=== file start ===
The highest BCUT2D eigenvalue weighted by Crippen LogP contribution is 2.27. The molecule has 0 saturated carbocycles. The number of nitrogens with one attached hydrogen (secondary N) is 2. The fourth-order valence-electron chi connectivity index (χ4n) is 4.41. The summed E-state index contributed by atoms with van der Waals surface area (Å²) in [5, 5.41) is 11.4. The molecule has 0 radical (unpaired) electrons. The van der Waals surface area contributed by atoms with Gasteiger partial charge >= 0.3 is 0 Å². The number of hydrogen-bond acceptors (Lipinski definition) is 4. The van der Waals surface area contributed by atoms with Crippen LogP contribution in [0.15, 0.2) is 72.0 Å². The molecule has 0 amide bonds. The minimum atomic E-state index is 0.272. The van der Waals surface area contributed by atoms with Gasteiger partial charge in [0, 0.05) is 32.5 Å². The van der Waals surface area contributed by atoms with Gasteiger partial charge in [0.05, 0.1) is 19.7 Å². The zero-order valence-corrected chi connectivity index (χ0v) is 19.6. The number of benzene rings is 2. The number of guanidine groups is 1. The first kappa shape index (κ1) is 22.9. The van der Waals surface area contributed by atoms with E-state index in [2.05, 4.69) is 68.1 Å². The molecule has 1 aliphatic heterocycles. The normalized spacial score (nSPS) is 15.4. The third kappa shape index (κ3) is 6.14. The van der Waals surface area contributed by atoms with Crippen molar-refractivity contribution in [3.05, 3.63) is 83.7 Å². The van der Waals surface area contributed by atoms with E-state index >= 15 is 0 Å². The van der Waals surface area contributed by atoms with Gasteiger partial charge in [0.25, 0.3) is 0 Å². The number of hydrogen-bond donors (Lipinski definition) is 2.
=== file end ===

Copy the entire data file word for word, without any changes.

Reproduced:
The highest BCUT2D eigenvalue weighted by Crippen LogP contribution is 2.27. The molecule has 0 saturated carbocycles. The number of nitrogens with one attached hydrogen (secondary N) is 2. The fourth-order valence-electron chi connectivity index (χ4n) is 4.41. The summed E-state index contributed by atoms with van der Waals surface area (Å²) in [5, 5.41) is 11.4. The molecule has 0 radical (unpaired) electrons. The van der Waals surface area contributed by atoms with Gasteiger partial charge >= 0.3 is 0 Å². The number of hydrogen-bond acceptors (Lipinski definition) is 4. The van der Waals surface area contributed by atoms with Crippen LogP contribution in [0.15, 0.2) is 72.0 Å². The molecule has 0 amide bonds. The minimum atomic E-state index is 0.272. The van der Waals surface area contributed by atoms with Gasteiger partial charge in [0, 0.05) is 32.5 Å². The van der Waals surface area contributed by atoms with Gasteiger partial charge in [0.05, 0.1) is 19.7 Å². The zero-order valence-corrected chi connectivity index (χ0v) is 19.6. The number of benzene rings is 2. The number of guanidine groups is 1. The first kappa shape index (κ1) is 22.9. The van der Waals surface area contributed by atoms with E-state index in [2.05, 4.69) is 68.1 Å². The molecule has 1 aliphatic heterocycles. The normalized spacial score (nSPS) is 15.4. The third kappa shape index (κ3) is 6.14. The van der Waals surface area contributed by atoms with Crippen molar-refractivity contribution in [3.05, 3.63) is 83.7 Å². The van der Waals surface area contributed by atoms with E-state index >= 15 is 0 Å². The van der Waals surface area contributed by atoms with Gasteiger partial charge in [0.25, 0.3) is 0 Å². The number of hydrogen-bond donors (Lipinski definition) is 2.